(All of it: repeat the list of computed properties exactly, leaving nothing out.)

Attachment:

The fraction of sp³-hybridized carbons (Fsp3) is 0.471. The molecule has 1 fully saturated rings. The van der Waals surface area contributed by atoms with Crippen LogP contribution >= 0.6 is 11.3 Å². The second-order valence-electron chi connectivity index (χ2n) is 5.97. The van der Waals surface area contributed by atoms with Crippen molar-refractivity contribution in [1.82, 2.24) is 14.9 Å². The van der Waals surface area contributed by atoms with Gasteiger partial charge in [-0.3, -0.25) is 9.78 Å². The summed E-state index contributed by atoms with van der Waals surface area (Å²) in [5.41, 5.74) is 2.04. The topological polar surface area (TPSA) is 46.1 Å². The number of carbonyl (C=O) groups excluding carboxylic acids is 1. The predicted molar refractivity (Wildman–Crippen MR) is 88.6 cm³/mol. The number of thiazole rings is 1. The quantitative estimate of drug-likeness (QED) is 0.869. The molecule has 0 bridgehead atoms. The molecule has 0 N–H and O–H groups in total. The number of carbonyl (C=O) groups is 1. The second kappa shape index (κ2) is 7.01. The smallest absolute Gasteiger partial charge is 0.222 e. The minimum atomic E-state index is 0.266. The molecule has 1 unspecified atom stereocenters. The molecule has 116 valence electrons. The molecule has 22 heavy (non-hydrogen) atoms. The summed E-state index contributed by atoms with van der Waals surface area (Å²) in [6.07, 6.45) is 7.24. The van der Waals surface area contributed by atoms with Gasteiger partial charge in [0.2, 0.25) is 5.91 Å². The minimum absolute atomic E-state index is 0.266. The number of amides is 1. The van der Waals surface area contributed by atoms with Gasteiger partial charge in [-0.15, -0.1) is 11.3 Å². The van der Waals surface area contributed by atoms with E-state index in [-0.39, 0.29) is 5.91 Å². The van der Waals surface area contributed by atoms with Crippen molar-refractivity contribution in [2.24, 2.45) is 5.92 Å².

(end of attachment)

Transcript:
The fraction of sp³-hybridized carbons (Fsp3) is 0.471. The molecule has 1 fully saturated rings. The van der Waals surface area contributed by atoms with Crippen LogP contribution >= 0.6 is 11.3 Å². The second-order valence-electron chi connectivity index (χ2n) is 5.97. The van der Waals surface area contributed by atoms with Crippen molar-refractivity contribution in [1.82, 2.24) is 14.9 Å². The van der Waals surface area contributed by atoms with Gasteiger partial charge in [-0.3, -0.25) is 9.78 Å². The summed E-state index contributed by atoms with van der Waals surface area (Å²) in [5.41, 5.74) is 2.04. The topological polar surface area (TPSA) is 46.1 Å². The number of carbonyl (C=O) groups excluding carboxylic acids is 1. The predicted molar refractivity (Wildman–Crippen MR) is 88.6 cm³/mol. The number of thiazole rings is 1. The quantitative estimate of drug-likeness (QED) is 0.869. The molecule has 0 bridgehead atoms. The molecule has 0 N–H and O–H groups in total. The number of carbonyl (C=O) groups is 1. The second kappa shape index (κ2) is 7.01. The smallest absolute Gasteiger partial charge is 0.222 e. The minimum atomic E-state index is 0.266. The molecule has 1 unspecified atom stereocenters. The molecule has 116 valence electrons. The molecule has 22 heavy (non-hydrogen) atoms. The summed E-state index contributed by atoms with van der Waals surface area (Å²) in [6.07, 6.45) is 7.24. The van der Waals surface area contributed by atoms with Gasteiger partial charge in [0.2, 0.25) is 5.91 Å². The minimum absolute atomic E-state index is 0.266. The number of amides is 1. The van der Waals surface area contributed by atoms with Gasteiger partial charge in [-0.15, -0.1) is 11.3 Å². The van der Waals surface area contributed by atoms with E-state index in [-0.39, 0.29) is 5.91 Å². The van der Waals surface area contributed by atoms with Crippen molar-refractivity contribution in [2.24, 2.45) is 5.92 Å².